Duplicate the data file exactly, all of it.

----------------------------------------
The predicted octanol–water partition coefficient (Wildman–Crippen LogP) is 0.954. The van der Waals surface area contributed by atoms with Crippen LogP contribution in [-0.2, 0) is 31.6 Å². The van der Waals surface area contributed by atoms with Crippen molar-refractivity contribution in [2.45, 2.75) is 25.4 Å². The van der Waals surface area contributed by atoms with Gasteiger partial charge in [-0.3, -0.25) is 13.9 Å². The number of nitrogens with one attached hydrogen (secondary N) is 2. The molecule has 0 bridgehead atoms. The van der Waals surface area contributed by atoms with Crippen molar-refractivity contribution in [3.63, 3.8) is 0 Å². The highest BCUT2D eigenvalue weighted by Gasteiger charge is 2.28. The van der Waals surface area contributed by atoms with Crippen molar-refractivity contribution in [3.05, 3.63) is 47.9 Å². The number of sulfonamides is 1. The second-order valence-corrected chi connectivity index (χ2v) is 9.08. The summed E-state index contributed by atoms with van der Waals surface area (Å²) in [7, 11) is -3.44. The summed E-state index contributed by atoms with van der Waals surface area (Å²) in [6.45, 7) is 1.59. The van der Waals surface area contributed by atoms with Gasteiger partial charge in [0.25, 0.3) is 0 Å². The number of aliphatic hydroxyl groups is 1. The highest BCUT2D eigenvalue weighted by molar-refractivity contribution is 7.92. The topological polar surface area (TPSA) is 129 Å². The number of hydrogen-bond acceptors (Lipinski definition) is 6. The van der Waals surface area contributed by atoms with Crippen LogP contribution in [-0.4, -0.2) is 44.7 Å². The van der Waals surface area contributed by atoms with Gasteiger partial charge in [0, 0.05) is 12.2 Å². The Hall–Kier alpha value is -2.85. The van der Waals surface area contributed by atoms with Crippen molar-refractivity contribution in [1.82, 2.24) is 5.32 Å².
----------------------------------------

The predicted octanol–water partition coefficient (Wildman–Crippen LogP) is 0.954. The van der Waals surface area contributed by atoms with Crippen LogP contribution in [-0.2, 0) is 31.6 Å². The van der Waals surface area contributed by atoms with Crippen molar-refractivity contribution in [2.45, 2.75) is 25.4 Å². The van der Waals surface area contributed by atoms with Gasteiger partial charge in [-0.3, -0.25) is 13.9 Å². The number of nitrogens with one attached hydrogen (secondary N) is 2. The molecule has 0 bridgehead atoms. The van der Waals surface area contributed by atoms with Crippen molar-refractivity contribution in [3.63, 3.8) is 0 Å². The highest BCUT2D eigenvalue weighted by Gasteiger charge is 2.28. The van der Waals surface area contributed by atoms with Crippen molar-refractivity contribution in [3.05, 3.63) is 47.9 Å². The number of sulfonamides is 1. The second-order valence-corrected chi connectivity index (χ2v) is 9.08. The summed E-state index contributed by atoms with van der Waals surface area (Å²) in [7, 11) is -3.44. The summed E-state index contributed by atoms with van der Waals surface area (Å²) in [6.45, 7) is 1.59. The van der Waals surface area contributed by atoms with Gasteiger partial charge in [0.25, 0.3) is 0 Å². The number of aliphatic hydroxyl groups is 1. The highest BCUT2D eigenvalue weighted by molar-refractivity contribution is 7.92. The topological polar surface area (TPSA) is 129 Å². The number of hydrogen-bond acceptors (Lipinski definition) is 6. The van der Waals surface area contributed by atoms with Crippen LogP contribution in [-0.4, -0.2) is 44.7 Å². The van der Waals surface area contributed by atoms with Gasteiger partial charge in [0, 0.05) is 12.2 Å². The Hall–Kier alpha value is -2.85. The van der Waals surface area contributed by atoms with Crippen molar-refractivity contribution in [1.82, 2.24) is 5.32 Å².